A city-centre advocacy group says moves by Sheffield City Council to restrict the operating hours of a karaoke bar do not go far enough.
The Soho bar in West One Plaza wanted a licence to stay open until 5am, but the City Council ruled it must close its doors at 2am.
But Changing Sheff, a group dedicated to the preservation of Sheffield city-centre, wanted the bar to close at 12.30am owing to noise concerns, and criticised the council decision not to lower the operating times further.
The licensing committee, which met on the 24th of April, 2023 to discuss the proposed venue, heard arguments from both sides before ruling on a 2am closure time.
Peter Sephton who chairs Changing Sheff on behalf of city centre residents argued that the establishment of the proposed bar is an encroachment on West One Plaza as a “night-time quiet area.”
Arguing that the allowance of a late-night dance venue in the quiet area would create a precedent of nightlife expansion outside of West Street, Mr Sephton proposed a reduction of the operating hours to 12:30 in line with other West One restaurants.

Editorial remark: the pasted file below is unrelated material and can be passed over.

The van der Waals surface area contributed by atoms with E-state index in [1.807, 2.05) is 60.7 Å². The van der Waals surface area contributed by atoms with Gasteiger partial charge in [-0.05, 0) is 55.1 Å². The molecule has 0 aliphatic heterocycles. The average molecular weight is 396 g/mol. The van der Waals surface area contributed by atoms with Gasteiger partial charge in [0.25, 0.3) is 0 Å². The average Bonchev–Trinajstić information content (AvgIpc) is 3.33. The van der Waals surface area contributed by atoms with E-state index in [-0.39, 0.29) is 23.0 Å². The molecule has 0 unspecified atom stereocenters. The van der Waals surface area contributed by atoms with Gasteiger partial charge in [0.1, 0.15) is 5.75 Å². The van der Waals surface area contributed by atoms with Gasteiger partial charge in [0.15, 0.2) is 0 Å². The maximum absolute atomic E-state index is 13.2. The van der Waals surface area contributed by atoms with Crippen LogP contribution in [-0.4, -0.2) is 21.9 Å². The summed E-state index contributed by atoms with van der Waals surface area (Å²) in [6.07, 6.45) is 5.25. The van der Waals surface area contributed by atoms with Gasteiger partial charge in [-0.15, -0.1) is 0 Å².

Speaking on the Soho owners, he said: “This applicant for Soho is attempting to move the premises into the night-time economy – If this is permitted, it becomes part of the domino effect.”
Nick White, the representative for Wollaton Trade – the Soho operators – explained at the meeting that though the venue will offer karaoke, it will primarily function as a restaurant and close at similar times to comparable nearby establishments.
Mr White also states that the venue – to prevent noise nuisance – will not feature outdoor seating and proposes noise-insulation measures in function rooms.
Changing Sheff have nevertheless raised doubt about the council’s decision.
Speaking on the difficulties posed to residential areas by the encroaching nightlife of West Street, Mr Sephton said: “If new accommodation isn’t to be in the city-centre because people are turning away from it, and we just lost a resident who said ‘I can’t stand this any longer’ of West Street – it’s either new housing in your area or it’s expansion into the green belt.”
Changing Sheff continues to criticise the decision – which constitutes a sharp contrast to their ruling to refuse a music licence to a micro pub on noise-nuisance concerns several months ago. See story here: Complaints from neighbours silences Sheffield micro-pub – ShefLive